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Your school and college have a duty to provide you with help and support to make sure you are on the right track.

There are many ways in which schools meet this responsibility such as:

  • Providing a Careers Education program in school.
  • Having someone in school or contracting in a careers adviser to undertake interviews.
  • Organising careers events and speakers.
  • Building links with employers, colleges and universities.

To support this and to answer some of the questions you might have, we have produced the information on this site.

What is a supported Internship?

A supported internship (SI) is a mixed study and extended work placement programme for young adults aged 16-24 who currently have an Education Health Care Plan (EHCP). Internships could be accessed through a range of providers including schools/sixth forms, FE Colleges (Mainstream and Specialist), Adult learning provisions as well as some training providers.

How does it work?

  • The majority of the SI should be based on the employer. This may be achieved by a phased approach to allow a “settling in” period and a chance for the intern to develop their skills and progress at placement.
  • Interns must complete a learning programme at a local provider that compliments a placement. English and Maths should be fundamental to the study whether it is a direct programme or not.
  • The job must meet the profile of the YP and meet a business need for the employer.
  • Support (job coach) should be offered to the employee to support a successful extended placement.
  • The ultimate aim is the securement of employment where possible. Further training and support may be available through DurhamWorks.

FAQs

Is there an entry requirement?

  • Technically no but most SI’s are working around Entry level 3 and above.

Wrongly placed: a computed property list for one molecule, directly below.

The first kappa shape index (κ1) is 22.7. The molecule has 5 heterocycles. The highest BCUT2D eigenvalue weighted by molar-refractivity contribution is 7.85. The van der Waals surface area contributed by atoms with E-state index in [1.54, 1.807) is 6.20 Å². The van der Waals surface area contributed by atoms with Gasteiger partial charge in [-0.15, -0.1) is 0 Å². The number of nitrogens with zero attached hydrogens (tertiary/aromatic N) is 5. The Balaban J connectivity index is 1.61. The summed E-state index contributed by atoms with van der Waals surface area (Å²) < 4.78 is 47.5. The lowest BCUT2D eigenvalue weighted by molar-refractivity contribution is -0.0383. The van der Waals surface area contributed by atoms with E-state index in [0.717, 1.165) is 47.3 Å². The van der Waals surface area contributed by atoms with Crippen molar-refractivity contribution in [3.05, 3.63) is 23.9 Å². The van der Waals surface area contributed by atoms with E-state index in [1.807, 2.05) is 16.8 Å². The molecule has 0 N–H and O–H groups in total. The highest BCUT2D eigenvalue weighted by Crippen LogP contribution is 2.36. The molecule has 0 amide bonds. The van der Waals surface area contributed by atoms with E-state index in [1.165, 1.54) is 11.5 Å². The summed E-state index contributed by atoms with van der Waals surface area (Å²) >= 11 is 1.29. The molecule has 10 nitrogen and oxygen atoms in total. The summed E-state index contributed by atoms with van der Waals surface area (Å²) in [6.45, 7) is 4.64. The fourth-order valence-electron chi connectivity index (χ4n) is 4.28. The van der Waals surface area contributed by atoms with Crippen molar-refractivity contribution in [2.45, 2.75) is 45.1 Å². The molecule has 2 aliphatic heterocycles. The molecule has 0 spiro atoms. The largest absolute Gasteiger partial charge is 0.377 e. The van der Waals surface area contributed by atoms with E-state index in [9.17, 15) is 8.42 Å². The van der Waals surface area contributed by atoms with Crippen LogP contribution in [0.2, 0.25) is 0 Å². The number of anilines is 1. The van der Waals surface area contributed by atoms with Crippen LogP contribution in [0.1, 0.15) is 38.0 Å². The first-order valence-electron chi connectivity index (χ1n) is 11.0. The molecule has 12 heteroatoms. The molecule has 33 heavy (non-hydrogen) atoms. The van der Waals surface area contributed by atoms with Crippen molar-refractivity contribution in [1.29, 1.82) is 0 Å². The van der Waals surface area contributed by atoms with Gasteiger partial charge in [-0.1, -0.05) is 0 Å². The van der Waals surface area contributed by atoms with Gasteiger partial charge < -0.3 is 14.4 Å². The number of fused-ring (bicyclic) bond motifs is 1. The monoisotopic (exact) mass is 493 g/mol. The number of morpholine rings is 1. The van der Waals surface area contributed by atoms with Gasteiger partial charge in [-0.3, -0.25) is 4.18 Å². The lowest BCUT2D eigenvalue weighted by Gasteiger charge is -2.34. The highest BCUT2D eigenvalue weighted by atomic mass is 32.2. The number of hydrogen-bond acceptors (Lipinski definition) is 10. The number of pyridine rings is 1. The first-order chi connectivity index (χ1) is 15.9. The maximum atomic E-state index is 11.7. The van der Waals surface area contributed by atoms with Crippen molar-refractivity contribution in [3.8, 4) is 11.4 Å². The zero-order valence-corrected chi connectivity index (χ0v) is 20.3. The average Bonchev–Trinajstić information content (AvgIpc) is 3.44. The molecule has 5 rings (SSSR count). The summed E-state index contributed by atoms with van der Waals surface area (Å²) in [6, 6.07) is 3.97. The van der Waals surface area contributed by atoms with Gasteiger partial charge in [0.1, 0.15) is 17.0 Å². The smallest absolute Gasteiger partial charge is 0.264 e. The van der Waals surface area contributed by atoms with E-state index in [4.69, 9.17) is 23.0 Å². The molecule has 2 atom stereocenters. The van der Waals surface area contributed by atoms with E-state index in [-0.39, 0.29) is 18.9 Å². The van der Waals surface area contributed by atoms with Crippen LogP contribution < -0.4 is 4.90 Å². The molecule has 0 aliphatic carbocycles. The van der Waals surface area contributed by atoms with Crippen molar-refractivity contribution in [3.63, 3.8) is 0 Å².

• YP can move straight onto an SI from school. Some YP may require a bridging course to develop independence and work readiness before officially embarking on the SI programme. A bridging programme should be specific to progression onto SI.


How long should it last?

  •  Typically a course, when started, would last an academic year.

What’s the progression route?

  • The SI model encourages participants, along with their provider, to seek gainful employment at the end of the course. Further progression may be required but this would need to be agreed with the SEND Casework team and only if it was seen to enhance a YP’s chance of gainful employment. If this isn't proven then the support offered by agencies such as Durham-Works may be the next outcome.


Does the SI programme affect benefits?

  • No. It is a study programme that involves an unpaid work placement.
  • If a young person gains employment, there may be some disruption to benefits but it is expected to be minimal and in some cases no disruption to in-come at all (further advice from benefits specialists should always be sought for clarification).


How is the course funded?

  • It is an EFA mainstream funded course with additional high needs funding available on a case by case basis. Access to Work is also an option to fund support at work for a YP.


Further Information and Advice


If you feel that you require further information about supported internships, please feel free to contact Stuart Cannon at Durham County Council:


Stuart Cannon
Supported Internship Co-ordinator
Email: stuart.cannon@durham.gov.uk
Mobile: 07795446536


Supported Internships are currently being offered at the following providers in Durham:


East Durham College
Project Choice (NHS)
Bishop Auckland College
Adult Learning Skills Service
The Oaks Secondary School
NEAS Thornbeck College